Unfortunately, I was having so much fun at dinner with Alex and the whole family that I forgot to take pictures. But with Greg and the children the next day I remembered to snap a few. Greg showed us a lovely long walk up the hill on Avenue Junot to Montmartre and Sacre-Coeur, sharing a special sculpture and story of “the man who could walk through walls.”
the man who could walk through walls
Sacre Coeur with Greg, Leo & Juliette
The day was sunny and cold and we kept moving quickly. Tourists filled every site waiting at least two hours to get in the door – even at the Cathedral of Notre Dame. Juliette’s dream of going up the Eiffel Tower has to wait a bit longer until late spring when we return to Paris to go with her. We will buy our tickets well in advance.
Street performers have to be one my favorite aspects of life in France. Often we will come upon a mime, all in white, standing on a little box on the street, still as a monument – until – you put a coin in his or her hat at his feet. Then he comes to life and blows you a kiss, shakes your hand, bows. It’s all magic. Soon he is back to still life. And then there’s the flower woman in Montmartre with her accordion. Even the most fashionable women of Paris cannot match her panache, her charm.
the accordion woman
Another highlight of our brief stay in Paris was attending the Ballet National d’Opera at the Palais Garnier for a magnificent performance of a Japanese contemporary ballet called “Kaguyahime.” Using all traditional Japanese instruments of drums, wind, chimes and cymbales, the theatre pulsed with sound against extravagant sets of flowing silk drapes. Oh, it was wonderful!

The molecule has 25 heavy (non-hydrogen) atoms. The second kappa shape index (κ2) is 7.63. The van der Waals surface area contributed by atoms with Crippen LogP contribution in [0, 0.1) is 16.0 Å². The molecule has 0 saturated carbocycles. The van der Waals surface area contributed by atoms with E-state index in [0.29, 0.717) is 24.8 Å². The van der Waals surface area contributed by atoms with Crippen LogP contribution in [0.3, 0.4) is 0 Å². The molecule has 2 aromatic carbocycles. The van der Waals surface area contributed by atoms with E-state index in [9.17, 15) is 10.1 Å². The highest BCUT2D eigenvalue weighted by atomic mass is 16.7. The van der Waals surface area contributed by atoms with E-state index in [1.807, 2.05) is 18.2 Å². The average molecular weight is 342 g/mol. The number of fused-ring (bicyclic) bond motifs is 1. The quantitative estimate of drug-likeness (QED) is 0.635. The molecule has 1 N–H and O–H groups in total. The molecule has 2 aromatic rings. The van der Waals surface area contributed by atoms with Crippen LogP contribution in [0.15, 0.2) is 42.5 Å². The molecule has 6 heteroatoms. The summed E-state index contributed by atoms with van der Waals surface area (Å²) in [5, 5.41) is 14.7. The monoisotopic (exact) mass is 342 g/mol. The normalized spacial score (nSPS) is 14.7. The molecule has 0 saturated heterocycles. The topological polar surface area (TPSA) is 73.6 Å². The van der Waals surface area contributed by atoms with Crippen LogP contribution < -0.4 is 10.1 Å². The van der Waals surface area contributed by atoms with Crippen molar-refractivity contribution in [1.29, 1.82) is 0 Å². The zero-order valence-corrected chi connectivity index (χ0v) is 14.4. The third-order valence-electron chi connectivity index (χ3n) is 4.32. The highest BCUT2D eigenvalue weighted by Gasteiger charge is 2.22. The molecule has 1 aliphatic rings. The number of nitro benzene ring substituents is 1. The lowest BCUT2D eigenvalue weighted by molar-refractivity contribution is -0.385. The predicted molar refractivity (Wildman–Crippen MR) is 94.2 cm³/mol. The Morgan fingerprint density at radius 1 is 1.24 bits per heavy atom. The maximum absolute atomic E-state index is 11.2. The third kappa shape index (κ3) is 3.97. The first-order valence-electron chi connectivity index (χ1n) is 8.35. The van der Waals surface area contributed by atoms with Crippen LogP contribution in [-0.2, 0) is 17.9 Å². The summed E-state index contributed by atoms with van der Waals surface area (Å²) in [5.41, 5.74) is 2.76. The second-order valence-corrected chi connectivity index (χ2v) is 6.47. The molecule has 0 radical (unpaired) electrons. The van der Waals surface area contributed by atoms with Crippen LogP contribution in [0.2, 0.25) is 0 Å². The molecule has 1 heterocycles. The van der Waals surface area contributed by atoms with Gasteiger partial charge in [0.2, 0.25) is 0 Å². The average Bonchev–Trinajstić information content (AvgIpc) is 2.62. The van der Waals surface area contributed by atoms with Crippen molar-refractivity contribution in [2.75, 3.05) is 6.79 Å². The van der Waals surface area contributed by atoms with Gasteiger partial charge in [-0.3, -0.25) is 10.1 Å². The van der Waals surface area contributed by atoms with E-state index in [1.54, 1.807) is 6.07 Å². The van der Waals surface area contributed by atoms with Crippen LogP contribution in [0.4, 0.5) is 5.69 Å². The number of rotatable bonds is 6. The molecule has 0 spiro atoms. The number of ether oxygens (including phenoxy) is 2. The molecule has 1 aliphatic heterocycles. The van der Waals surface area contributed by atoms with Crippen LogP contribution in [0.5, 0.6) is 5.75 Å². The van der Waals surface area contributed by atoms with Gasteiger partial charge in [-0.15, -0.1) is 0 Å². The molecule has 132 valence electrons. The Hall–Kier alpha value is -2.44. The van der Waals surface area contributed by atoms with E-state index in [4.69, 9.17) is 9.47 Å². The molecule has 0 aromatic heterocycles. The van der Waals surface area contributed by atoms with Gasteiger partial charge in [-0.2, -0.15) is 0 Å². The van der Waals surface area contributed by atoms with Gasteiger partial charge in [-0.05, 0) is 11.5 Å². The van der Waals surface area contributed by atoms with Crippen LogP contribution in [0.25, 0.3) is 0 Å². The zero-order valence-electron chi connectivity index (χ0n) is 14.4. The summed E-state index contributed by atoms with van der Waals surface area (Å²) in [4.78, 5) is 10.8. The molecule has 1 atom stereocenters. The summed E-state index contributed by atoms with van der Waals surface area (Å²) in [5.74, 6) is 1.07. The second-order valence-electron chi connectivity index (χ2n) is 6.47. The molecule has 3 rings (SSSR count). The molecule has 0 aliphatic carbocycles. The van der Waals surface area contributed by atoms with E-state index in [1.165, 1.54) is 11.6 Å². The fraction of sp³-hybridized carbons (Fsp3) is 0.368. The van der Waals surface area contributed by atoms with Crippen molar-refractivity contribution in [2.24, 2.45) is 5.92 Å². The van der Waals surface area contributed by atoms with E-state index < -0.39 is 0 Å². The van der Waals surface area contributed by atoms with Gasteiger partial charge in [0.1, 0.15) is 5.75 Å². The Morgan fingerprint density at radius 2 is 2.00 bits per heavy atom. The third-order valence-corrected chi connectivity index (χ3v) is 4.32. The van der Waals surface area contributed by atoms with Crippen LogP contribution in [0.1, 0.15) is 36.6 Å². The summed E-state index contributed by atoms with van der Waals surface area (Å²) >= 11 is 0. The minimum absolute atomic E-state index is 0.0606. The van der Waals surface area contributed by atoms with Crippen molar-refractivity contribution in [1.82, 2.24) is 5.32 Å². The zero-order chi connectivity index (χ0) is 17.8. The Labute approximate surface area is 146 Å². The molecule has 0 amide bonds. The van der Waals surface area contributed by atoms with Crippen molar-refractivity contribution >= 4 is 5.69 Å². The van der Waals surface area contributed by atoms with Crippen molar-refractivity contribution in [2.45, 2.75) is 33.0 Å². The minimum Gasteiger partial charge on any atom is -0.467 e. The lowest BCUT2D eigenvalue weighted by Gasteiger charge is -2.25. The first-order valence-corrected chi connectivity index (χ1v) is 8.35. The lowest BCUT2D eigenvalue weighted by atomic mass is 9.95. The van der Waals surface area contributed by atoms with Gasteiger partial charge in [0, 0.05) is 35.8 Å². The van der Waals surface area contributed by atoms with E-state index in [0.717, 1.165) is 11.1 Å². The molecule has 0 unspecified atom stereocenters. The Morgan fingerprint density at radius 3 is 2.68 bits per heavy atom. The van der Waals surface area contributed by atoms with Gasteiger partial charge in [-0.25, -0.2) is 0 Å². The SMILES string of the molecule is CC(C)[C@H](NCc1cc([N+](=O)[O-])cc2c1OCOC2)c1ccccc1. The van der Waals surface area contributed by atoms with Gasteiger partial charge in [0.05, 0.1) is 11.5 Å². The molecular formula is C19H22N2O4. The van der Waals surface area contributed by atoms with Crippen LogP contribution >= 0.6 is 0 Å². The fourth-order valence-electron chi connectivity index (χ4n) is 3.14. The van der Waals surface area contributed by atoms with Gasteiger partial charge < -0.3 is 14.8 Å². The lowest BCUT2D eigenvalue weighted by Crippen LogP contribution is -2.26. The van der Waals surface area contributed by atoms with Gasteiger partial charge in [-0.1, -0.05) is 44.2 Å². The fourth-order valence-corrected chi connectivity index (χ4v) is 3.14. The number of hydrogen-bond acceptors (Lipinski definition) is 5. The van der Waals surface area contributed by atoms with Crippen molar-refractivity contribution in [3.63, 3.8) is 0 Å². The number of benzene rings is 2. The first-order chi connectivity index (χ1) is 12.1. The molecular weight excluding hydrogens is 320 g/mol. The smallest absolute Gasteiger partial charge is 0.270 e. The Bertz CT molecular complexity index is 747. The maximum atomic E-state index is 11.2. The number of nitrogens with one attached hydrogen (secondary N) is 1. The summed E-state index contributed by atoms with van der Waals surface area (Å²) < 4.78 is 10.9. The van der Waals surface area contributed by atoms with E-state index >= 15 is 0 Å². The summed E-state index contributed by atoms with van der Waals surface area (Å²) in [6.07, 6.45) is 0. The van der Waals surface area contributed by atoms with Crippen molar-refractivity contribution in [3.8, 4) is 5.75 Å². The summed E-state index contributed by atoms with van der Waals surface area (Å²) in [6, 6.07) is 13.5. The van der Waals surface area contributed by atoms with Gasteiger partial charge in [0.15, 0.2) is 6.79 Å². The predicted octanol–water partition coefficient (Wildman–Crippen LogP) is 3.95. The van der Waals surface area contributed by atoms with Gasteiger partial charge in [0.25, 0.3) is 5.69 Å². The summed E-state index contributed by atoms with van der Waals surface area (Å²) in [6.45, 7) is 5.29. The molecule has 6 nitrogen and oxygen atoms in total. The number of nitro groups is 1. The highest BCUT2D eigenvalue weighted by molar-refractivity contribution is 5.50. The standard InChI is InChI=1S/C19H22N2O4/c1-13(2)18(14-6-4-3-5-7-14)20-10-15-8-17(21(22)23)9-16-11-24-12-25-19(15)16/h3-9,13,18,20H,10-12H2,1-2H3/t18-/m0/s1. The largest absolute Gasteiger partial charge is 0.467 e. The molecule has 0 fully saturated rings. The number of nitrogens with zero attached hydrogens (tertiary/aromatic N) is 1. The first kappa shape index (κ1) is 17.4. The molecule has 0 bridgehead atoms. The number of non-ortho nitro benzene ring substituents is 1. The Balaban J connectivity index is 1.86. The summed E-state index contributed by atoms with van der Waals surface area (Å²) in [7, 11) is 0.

And to make the best even better was the Palais Garnier itself, opulent in gilt and frescoes, and the new ceiling (1986) in the main auditorium by Chagall. What could be more beautiful?
Chagall – Palais Garnier
With Colleen, who has just arrived from California, we will spend three days in Paris this weekend and find more treasures. We have new recommendations for restaurants to try, tickets for a concert at La Sainte -Chapelle, a yearning to see more works by Chagall at the Musée d’Orsay and Musée du Luxembourg, and so much more in a very short time. With any luck we’ll get a few sun breaks.
Ken is pining to snowshoe in the Alps, so that is where he will spend his weekend, weather permitting. He has been meeting some very lovely new friends through golfing with the men’s group at Set – a local club and he has games and tournament dates already set for the next several weeks.
We are both beginning to feel that we “belong” here – not just passing through. Not everything is as difficult as it was in the beginning. We know how to get the local bus, and the TGV station for the train to Paris, and where to meet our friends at the Marseille airport. People recognize us and wave to us on the streets of Aix, and we are welcomed with smiles and extra good service at our favorite restaurants. And now, with friends coming to visit, we can appreciate these familiar surroundings with the eyes of a newcomer, but without the stress of having to learn everything from scratch. Very fun!!
Thanks to all of you who have written us email notes. We love hearing your news and hellos. Bisous! Karen and Ken